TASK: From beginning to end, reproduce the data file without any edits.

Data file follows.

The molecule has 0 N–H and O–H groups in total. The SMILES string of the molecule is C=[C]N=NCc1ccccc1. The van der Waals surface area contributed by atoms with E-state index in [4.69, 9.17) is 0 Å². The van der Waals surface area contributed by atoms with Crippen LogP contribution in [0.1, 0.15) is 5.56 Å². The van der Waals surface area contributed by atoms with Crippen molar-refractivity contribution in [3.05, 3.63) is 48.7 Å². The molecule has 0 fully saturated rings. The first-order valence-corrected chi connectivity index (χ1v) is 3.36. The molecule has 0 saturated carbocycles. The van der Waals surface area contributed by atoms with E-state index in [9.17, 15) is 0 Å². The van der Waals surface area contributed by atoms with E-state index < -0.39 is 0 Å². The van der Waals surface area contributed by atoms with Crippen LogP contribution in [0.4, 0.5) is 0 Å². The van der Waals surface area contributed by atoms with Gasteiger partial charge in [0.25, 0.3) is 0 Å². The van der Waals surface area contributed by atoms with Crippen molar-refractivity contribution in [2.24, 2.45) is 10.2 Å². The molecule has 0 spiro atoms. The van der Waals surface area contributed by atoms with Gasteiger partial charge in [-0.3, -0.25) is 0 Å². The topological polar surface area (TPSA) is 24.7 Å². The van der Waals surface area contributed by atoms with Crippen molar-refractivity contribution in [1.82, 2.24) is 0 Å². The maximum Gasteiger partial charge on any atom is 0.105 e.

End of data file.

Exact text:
The molecule has 0 N–H and O–H groups in total. The SMILES string of the molecule is C=[C]N=NCc1ccccc1. The van der Waals surface area contributed by atoms with E-state index in [4.69, 9.17) is 0 Å². The van der Waals surface area contributed by atoms with Crippen LogP contribution in [0.1, 0.15) is 5.56 Å². The van der Waals surface area contributed by atoms with Crippen molar-refractivity contribution in [3.05, 3.63) is 48.7 Å². The molecule has 0 fully saturated rings. The first-order valence-corrected chi connectivity index (χ1v) is 3.36. The molecule has 0 saturated carbocycles. The van der Waals surface area contributed by atoms with E-state index in [9.17, 15) is 0 Å². The van der Waals surface area contributed by atoms with E-state index < -0.39 is 0 Å². The van der Waals surface area contributed by atoms with Crippen LogP contribution in [0.4, 0.5) is 0 Å². The van der Waals surface area contributed by atoms with Gasteiger partial charge in [0.25, 0.3) is 0 Å². The van der Waals surface area contributed by atoms with Crippen molar-refractivity contribution in [2.24, 2.45) is 10.2 Å². The molecule has 0 spiro atoms. The van der Waals surface area contributed by atoms with Gasteiger partial charge in [-0.3, -0.25) is 0 Å². The topological polar surface area (TPSA) is 24.7 Å². The van der Waals surface area contributed by atoms with Crippen molar-refractivity contribution in [1.82, 2.24) is 0 Å². The maximum Gasteiger partial charge on any atom is 0.105 e.